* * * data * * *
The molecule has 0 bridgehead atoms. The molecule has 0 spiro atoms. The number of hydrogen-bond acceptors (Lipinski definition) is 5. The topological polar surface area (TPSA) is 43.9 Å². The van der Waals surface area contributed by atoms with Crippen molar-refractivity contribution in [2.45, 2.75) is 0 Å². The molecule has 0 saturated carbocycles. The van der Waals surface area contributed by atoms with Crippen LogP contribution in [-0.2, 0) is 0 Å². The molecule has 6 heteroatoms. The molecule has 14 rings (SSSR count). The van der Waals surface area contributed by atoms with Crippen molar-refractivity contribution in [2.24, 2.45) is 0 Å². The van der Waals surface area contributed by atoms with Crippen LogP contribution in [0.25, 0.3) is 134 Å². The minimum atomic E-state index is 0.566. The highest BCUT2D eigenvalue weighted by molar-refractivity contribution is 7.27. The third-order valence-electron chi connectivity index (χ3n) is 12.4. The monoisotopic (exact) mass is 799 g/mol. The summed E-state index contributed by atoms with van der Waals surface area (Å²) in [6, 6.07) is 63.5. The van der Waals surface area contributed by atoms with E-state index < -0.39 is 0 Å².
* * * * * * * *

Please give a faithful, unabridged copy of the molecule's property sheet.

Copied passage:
The molecule has 0 bridgehead atoms. The molecule has 0 spiro atoms. The number of hydrogen-bond acceptors (Lipinski definition) is 5. The topological polar surface area (TPSA) is 43.9 Å². The van der Waals surface area contributed by atoms with Crippen molar-refractivity contribution in [2.45, 2.75) is 0 Å². The molecule has 0 saturated carbocycles. The van der Waals surface area contributed by atoms with Crippen LogP contribution in [-0.2, 0) is 0 Å². The molecule has 6 heteroatoms. The molecule has 14 rings (SSSR count). The van der Waals surface area contributed by atoms with Crippen molar-refractivity contribution in [2.24, 2.45) is 0 Å². The van der Waals surface area contributed by atoms with Crippen LogP contribution in [0.25, 0.3) is 134 Å². The minimum atomic E-state index is 0.566. The highest BCUT2D eigenvalue weighted by molar-refractivity contribution is 7.27. The third-order valence-electron chi connectivity index (χ3n) is 12.4. The monoisotopic (exact) mass is 799 g/mol. The summed E-state index contributed by atoms with van der Waals surface area (Å²) in [6, 6.07) is 63.5. The van der Waals surface area contributed by atoms with E-state index < -0.39 is 0 Å².